Osian Perrin smashed his own UK indoor 3000m record by four seconds as he clocked 7:54.41 to finish fourth in a race won by Mohamad Al Garni of Qatar in 7:52.68.

Osian Perrin (47) (James Rhodes)

Perrin has been in great form on the track so far this year and one of his next goals is to try to get close to 3:40 for 1500m. Remarkably he does not run particularly high mileage either as he is a triathlete and gets a lot of his aerobic fitness from swimming sessions five times a week.

Ciara Mageean won a terrific women’s 3000m after a last-gasp finish saw her reel in the long-time and breakaway leader Luiza Gega of Albania. Mageean, who runs for Ireland but lives near Manchester as part of Team New Balance, clocked 8:47.23 to pip Gega by three tenths of a second as she passed her in the closing metres.

To add to the drama, Sarah Healy was in the running for a top three position but stopped with one lap to go. In the melee, Verity Ockenden took third in 8:51.17 as Jenny Nesbitt was fourth in 8:54.99 and former European champion Meraf Bahta of Sweden was fifth in 8:56.51 as seven runners broke nine minutes.

“I really wanted an Irish record but didn’t get it today,” said Mageean, referring to Mary Cullen’s national best of 8:43.74. “But it’s always hard to tell what kind of shape you’re in during the first race of the season.”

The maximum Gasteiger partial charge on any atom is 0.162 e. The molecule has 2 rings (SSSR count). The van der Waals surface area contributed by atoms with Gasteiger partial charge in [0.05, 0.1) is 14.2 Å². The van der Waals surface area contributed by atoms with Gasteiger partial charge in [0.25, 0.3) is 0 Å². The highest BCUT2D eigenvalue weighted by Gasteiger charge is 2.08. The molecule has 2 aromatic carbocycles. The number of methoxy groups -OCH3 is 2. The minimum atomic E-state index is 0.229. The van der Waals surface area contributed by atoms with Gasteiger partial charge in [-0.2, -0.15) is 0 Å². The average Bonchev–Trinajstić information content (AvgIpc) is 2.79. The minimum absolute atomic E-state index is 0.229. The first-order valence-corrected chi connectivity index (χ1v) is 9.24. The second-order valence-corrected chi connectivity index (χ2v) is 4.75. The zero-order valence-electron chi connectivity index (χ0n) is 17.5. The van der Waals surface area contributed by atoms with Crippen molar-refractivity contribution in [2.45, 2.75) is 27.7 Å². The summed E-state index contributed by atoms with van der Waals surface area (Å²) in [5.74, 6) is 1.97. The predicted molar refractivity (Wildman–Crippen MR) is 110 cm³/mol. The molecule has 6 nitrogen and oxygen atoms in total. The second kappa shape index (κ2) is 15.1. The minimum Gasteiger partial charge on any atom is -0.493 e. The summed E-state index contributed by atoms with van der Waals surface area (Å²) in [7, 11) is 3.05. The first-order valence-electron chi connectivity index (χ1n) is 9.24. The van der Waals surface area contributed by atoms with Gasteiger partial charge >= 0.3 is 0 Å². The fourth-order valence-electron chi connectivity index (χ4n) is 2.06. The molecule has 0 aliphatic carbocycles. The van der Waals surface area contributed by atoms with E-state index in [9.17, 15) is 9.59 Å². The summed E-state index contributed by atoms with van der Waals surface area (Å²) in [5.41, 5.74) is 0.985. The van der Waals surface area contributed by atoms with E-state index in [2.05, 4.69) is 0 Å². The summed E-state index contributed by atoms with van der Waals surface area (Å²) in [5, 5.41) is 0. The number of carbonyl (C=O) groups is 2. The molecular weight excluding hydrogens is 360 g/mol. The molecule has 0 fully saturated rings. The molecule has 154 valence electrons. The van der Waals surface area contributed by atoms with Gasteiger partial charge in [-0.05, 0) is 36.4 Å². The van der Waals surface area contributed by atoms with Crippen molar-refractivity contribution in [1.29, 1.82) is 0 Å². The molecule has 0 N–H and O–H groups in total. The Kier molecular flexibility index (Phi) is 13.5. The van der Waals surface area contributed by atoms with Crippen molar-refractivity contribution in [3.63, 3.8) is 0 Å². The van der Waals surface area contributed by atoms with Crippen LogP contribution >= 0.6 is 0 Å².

Mageean added: “I train here and Vicente (Modahl, the meet organiser) has done a fantastic job putting it on.”

Issey Boffey looked strong in her first race of the year as she took the women’s 800m in a world lead of 2:03.11. The University of Birmingham biomedicine student followed pacemaker Seren Bundy-Davies to 500m and then hit the front to hold off Lorena Martin of Spain and Noelie Yarigo of Benin.

Issy Boffey (James Rhodes)

A winner of the European under-20 and 23 titles, it’s logical for Boffey to now target the European senior championships this summer but she said: “Hopefully yes, but there’s a lot this summer so I’m just working hard to make those teams and to make my mark as a GB senior.”